That’s a misleading title. Sorry. My marketing instinct got the better of me. It should be Parallelism in sentence construction. Not as catchy, is it? Here’s our example sentence:
When mixed with existing soil, it improves water and nutrient retention as well as increasing the population and activity levels of beneficial microbes.
Can you see the mistake? The conjunction “as well as” does this to a lot of people. We have a sentence with a compound predicate. The first part is “improves water retention” and the other part is (ak! horrors!) “increasing the population …” The verbs in a parallel construction like this are supposed to be the same form. Here’s how the sentence should go:
When mixed with existing soil, it improves water and nutrient retention as well as increases the population and activity levels of beneficial microbes.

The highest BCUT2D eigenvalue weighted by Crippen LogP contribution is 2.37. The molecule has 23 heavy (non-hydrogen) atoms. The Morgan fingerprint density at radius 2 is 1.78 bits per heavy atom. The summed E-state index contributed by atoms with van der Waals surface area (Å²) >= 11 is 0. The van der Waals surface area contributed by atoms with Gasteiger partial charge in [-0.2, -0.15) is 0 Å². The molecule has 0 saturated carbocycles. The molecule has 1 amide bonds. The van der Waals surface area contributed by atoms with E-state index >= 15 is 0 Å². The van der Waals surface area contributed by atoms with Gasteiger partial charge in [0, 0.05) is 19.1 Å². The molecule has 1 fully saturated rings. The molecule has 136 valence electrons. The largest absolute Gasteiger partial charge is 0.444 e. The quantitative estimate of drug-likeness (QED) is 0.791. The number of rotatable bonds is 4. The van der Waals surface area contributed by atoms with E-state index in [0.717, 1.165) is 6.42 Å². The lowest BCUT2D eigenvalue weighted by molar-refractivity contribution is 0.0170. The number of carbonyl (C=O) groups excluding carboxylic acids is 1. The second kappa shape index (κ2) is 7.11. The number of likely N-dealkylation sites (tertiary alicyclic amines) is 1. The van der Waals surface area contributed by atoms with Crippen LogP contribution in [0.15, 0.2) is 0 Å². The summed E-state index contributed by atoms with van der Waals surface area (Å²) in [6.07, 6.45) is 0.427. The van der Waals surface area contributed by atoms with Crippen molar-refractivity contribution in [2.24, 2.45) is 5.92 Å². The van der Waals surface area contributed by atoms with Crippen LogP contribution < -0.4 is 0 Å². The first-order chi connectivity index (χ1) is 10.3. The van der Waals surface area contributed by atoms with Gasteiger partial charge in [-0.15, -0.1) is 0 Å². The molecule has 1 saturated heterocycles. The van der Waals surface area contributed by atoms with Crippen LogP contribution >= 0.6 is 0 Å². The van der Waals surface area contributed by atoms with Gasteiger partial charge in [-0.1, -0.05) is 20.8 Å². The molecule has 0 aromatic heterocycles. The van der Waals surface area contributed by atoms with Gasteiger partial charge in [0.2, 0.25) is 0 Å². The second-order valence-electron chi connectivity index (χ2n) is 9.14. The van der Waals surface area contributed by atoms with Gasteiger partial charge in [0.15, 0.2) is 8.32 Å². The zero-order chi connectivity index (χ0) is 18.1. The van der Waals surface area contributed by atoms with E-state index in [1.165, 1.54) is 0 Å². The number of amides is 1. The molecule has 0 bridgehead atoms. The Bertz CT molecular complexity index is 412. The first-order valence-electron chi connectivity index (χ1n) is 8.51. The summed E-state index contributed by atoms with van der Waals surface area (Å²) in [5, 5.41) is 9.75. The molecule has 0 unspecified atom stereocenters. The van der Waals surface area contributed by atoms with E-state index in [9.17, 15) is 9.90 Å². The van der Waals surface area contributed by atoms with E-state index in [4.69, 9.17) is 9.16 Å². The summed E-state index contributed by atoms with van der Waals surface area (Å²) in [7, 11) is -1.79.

See? It improves and increases. That’s correct parallelism. If you watch your parallel constructions, your writing will hold together better, and people in the know will see that you pay attention to what you’re writing, and will grant you more credibility than if you had made the goof. (See? “will see” and “will grant”).
What happens if you change the second predicate into an adverb phrase?
When mixed with existing soil, it improves water and nutrient retention, increasing the population and activity levels of beneficial microbes.
It’s not parallel now—the participle is subordinate. Hence, “increasing” is now okay.
Bonus item: Do you see the redundancy in the sentence? What word could you leave out without changing the meaning of the sentence?
This sentence, by the way, is about biochar, or homemade charcoal, which I wrote about in my personal blog, Mushrooms to Motorcycles, when I made some a while back. I’m planning to make another batch soon—I have loads of scrap wood from the addition we’re building on our house. Hmm. I need to write a post about that, too.
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